On behalf of the CMSM Board, Fr. Frank Donio, the Executive Director, and our staff I want to welcome you to our 2023 National Assembly. Thank you for taking time from your busy schedules to gather here in Kansas City to continue to build relationships with your fellow brothers in leadership. Sharing fraternity is a hallmark of religious life and I know I look forward to sharing time with you, to share stories, and to truly learn from one another. Much work has gone into the planning of the assembly and we have a great line-up of panel discussions. Our theme this year is “We are the Body of Christ: Charism and Community.” I would like to use our theme to frame this brief address. I will do this in three movements. First, I want to begin by noting the current context of leadership in religious life today. Second, I will argue that attention to our charism is vital in our role as leaders and can be a resource for us in our ministry. And third, I will offer some concluding remarks on Pope Francis’ vision of religious life.
All of us gathered here have some role to play in leadership. We wear a variety of hats. We are a pastor at times; at other times, a disciplinarian. We have to be a fundraiser and a building manager. We are the head of an HR department and a counselor. Because we do wear so many hats we can find it difficult to keep up. At times it might feel as we are just treading water. At times, pastoral projects are stagnant or move forward slowly due to your time and energy being taken up by everything piling up on the desk.
The recent CARA survey of major superiors commissioned by the Conference of Major Superiors of Men, the results of which will be presented later in the Assembly, point to a number of issues which major superiors are faced with. For example, 69% of CMSM members indicated that the aging of members was a top challenge and 64% highlighted a lack of vocations as a top challenge. 30% indicated that responding to lawsuits was very challenging. 63% said that excessive workloads are a major challenge. It is due to reasons such as these that some communities have difficulty finding members who are even willing to step up into leadership positions.
As leaders we are asked to deal with a variety of issues that can stress, strain, and
possibly even break us. Many communities in the United States are aging. As the demographics of a community changes we have to be able to adapt. How do we manage our eldercare? As demographics change how do we ensure that our sponsored ministries will continue to be guided by the congregation’s mission? How do we as leaders navigate the ever-changing world of safe-guarding, particularly in the area of adult misconduct? How do we as leaders negotiate our relationships with bishops? How do we as leaders ensure that our vocation efforts are successful?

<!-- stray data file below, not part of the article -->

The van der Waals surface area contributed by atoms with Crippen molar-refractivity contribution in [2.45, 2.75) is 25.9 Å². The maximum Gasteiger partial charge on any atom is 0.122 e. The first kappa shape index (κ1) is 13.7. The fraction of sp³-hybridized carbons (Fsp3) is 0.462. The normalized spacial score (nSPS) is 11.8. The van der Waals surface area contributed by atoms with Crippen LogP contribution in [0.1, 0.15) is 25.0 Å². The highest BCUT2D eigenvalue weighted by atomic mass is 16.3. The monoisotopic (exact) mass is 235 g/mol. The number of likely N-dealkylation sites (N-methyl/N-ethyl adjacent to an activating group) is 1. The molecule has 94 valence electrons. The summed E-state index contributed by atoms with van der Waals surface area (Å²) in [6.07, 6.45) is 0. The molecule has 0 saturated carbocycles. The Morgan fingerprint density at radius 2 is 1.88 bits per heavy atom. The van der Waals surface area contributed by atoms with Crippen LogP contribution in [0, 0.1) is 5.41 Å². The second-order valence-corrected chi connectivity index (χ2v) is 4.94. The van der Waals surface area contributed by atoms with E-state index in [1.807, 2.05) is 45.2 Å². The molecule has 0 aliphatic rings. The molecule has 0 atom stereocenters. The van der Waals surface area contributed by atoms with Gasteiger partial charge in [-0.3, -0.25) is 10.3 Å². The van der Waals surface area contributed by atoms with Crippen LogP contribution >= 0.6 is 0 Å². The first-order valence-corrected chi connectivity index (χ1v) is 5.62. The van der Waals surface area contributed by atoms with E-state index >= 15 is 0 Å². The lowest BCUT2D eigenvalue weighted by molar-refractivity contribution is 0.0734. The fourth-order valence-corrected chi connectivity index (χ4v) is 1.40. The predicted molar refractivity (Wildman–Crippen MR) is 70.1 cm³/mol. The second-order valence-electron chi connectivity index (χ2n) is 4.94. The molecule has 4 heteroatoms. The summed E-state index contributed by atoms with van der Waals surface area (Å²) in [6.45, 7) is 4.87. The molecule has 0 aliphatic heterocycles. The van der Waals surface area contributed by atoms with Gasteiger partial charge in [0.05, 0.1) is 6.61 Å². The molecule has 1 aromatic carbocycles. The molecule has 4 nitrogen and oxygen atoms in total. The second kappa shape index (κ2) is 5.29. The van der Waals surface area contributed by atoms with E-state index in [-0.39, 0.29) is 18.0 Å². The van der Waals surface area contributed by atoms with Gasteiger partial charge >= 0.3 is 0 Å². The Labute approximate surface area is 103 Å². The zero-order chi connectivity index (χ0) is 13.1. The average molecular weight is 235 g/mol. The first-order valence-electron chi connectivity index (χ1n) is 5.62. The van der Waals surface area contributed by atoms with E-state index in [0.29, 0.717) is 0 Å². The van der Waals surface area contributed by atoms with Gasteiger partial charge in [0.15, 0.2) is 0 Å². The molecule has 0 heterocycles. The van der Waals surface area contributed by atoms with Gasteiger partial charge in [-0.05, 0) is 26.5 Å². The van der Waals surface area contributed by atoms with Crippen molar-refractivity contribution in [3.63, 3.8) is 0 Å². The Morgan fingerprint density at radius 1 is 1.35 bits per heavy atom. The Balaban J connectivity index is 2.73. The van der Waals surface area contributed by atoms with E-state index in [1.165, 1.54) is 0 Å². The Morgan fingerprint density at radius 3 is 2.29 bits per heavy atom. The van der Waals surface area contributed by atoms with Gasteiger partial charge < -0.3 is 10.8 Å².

Our lives as major superiors carry a significant amount of stress. If you are like me, then I am sure that on many occasions you have said to yourself, none of this is why I became a religious. Certainly as leaders we have the responsibility to ensure that our communities are functioning well, and this means attending to the legal, physical, financial, practical, and
There is a danger that all of our time and energy will be consumed by these practical issues, and we end up neglecting what is at the heart of religious life, our charism and mission. Instead of neglecting our charism due to the stress and workload of leadership, I would argue that charism and community are actually resources we can call on to help us in our role as leaders. Let us turn now to examine more closely the relationship between charism, community, and leadership.
Charism and Community
Religious life has taken a multitude of forms throughout the history of the Church. The wide variety of communities gathered here are a testament to that. Each form of religious life—monastic, mendicant, societies of apostolic life, and institutes of consecrated life—arose within a specific context and their development was in part responses to the wider society in which they were born. Monastic communities formed after Christianity had become the religion of the Roman Empire and no longer a persecuted minority. Mendicant orders arose in the midst of the rebirth of urban centers. And societies of apostolic life primarily arose in the 19th century within the context of urbanization and colonialism. Each form of religious life was responding to the societal changes of their times. Each form of religious life, historically, sought to build up the Body of Christ by sharing their unique charism with the Church and world of the day.